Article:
The SM case-control group comprised 831 SM cases and 903 control individuals from the Ashanti Region in Ghana. SM was defined according to World Health Organization (WHO) criteria as described (May et al. 2007), and control subjects were unaffected healthy individuals. Within the SM case group, 507 (61.0%) presented with SMA and 165 (19.9%) had CM (Table 1). The majority of the SM cases were also affected by additional severe manifestations such as prostration, hyperparasitemia, or hyperlactatemia, which were partly overlapping. Parasite density was determined by counting P. falciparum asexual blood stages in Giemsa-stained blood smears (May et al. 2007). The median age of cases and control individuals was 18 and 27 months, respectively (ranges 3–147 months in the case group and 4–161 months in the control group). Phenotyping, recruitment of study subjects, and DNA extraction methods have previously been described in detail (May et al. 2007; Schuldt et al. 2011). After genotyping and evaluation of association results for variant rs7542430, additional DNA samples from 2704 study subjects were used for genotyping in order to confirm initial findings. These subjects were cases and controls that were part of the same original study (May et al. 2007).
Variant discovery and genotyping
The gene encoding CD55 is located on chromosome 1 and spans ∼40 kb of genomic DNA. In order to screen the CD55 locus (chr1:207,494,817–207,534,311, hg19) for genetic variants, DNA from 1734 unrelated Ghanaian individuals (831 SM cases and 903 controls) was used for high resolution melting analyses (HRM). Therefore, DNA samples were amplified by PCR using primers that capture the 11 CD55 exons, including a small proportion of their flanking regions as well as 140 bp of untranslated sequence upstream of the transcription start site. Oligonucleotides were designed using LightCycler Probe Design Software 2.0 (Roche Applied Science) against reference transcript NCBI NM_000574.4. Sequences of oligonucleotides and PCR conditions for HRM assays are listed in Supplemental Material, Table S1. Previously unknown single nucleotide polymorphisms (SNPs) and singletons were confirmed by resequencing of genomic DNA. Information about all novel variants detected in our study group was submitted to NCBI dbSNP and will be released in Build 148. In addition, two promoter variants, rs28371586 and rs7542430, were genotyped by allele-specific hybridization in a Roche Lightcycler device (Table S2). Consequences of discovered amino acid missense mutations were analyzed by Polyphen2 and SIFT predictions (Ng and Henikoff 2001; Adzhubei et al. 2010).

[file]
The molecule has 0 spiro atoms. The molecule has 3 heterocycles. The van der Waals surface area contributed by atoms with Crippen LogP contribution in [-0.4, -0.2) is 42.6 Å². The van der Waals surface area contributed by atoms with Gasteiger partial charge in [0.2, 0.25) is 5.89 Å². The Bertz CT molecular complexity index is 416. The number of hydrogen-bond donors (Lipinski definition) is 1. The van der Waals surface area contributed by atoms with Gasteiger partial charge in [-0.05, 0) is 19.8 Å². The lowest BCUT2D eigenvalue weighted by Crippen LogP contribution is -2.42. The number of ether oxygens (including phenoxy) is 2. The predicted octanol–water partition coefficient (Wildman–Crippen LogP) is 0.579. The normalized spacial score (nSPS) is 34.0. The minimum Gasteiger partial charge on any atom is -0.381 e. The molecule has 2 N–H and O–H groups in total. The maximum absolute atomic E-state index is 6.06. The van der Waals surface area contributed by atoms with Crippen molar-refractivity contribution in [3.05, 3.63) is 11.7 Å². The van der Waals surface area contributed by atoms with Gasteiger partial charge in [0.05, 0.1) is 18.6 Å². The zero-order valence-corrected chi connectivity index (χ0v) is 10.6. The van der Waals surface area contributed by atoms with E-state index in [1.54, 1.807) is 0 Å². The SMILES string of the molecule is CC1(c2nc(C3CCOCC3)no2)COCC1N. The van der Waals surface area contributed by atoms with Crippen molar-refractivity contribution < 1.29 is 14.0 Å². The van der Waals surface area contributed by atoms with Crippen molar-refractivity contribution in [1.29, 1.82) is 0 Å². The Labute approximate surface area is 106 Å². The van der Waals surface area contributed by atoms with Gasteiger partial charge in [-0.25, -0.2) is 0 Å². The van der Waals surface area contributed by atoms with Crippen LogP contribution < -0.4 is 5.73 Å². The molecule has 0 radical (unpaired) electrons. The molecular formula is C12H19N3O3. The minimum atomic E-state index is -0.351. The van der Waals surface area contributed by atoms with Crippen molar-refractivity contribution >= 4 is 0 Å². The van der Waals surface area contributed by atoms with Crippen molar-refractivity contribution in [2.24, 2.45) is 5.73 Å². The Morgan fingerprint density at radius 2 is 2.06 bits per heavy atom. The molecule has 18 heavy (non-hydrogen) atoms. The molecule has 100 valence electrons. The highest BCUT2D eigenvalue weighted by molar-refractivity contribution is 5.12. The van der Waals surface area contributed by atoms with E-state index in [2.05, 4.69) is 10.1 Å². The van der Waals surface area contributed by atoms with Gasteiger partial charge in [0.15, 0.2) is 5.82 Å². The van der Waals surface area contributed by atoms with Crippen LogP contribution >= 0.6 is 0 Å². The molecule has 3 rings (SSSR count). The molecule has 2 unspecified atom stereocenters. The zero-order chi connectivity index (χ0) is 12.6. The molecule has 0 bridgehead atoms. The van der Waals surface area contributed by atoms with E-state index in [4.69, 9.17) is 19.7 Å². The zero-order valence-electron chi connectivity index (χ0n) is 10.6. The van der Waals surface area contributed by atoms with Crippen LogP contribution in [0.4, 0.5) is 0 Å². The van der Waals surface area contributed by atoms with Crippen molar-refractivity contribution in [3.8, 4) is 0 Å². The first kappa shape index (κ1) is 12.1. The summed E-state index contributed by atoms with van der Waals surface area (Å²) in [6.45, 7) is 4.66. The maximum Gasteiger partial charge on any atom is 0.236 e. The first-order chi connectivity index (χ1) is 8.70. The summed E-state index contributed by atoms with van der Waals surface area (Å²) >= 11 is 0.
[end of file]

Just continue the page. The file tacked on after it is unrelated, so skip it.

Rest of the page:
Calculation of linkage disequilibrium (LD)
Haploview was used to generate the LD plot of the CD55 genomic region (Barrett et al. 2005). The LD calculation was based on healthy control individuals and included all variants with a global minor allele frequency (MAF) ≥ 1%.
Association analyses of genetic variants with MAF ≥ 1%
Tests for association of seven variants with global MAFs ≥ 1% were done by logistic and linear regression analyses in PLINK v1.9 assuming an additive mode of inheritance (Purcell et al. 2007). In the regression models, ethnic group, age, and gender were used as covariates. The logarithm of the parasite density was used as a quantitative phenotype in a linear regression analysis in PLINK. In order to account for multiple testing, a correction factor of seven was used; hence, a p-value < 0.007 (0.05/7) was considered significant. A factor of seven was applied because the correlation between the seven SNPs was negligible (all pairwise r2-values < 0.05 Figure S1), hence the associations tested represented seven independent tests. All variants were tested for fulfilling the Hardy–Weinberg equilibrium (HWE) in PLINK and were found to comply with frequencies under HWE.
Power for detecting effects of variants in the case-control study was estimated with CATS (Skol et al. 2006). For power estimations, a disease prevalence of 2% for SM and p < 0.007 were assumed. Power calculations for single association tests resulted in a power of 99, 95, and 53% to detect a genotype–phenotype association in the SM, SMA, and CM study groups, respectively, when assuming a genotype relative risk of at least two and a MAF ≥ 5%.
Haplotype-based association testing
Full-length haplotype analyses were done for the case-control group with the HaploStats package v1.4.4 (Schaid et al. 2002) in R (version 3.1.0; http://www.r-project.org), including reconstructed haplotypes with estimated global frequencies ≥ 1%. In addition, subhaplotypes were evaluated in sliding window analyses capturing a minimum of two and a maximum of six alleles. SM, as well as the major manifestations SMA and CM, and parasite density (logarithmic scale) were used as phenotypes, and the three covariates ethnic group, age, and gender were included in the model. Empirical p-values were computed using default values.
Association analyses of rare variants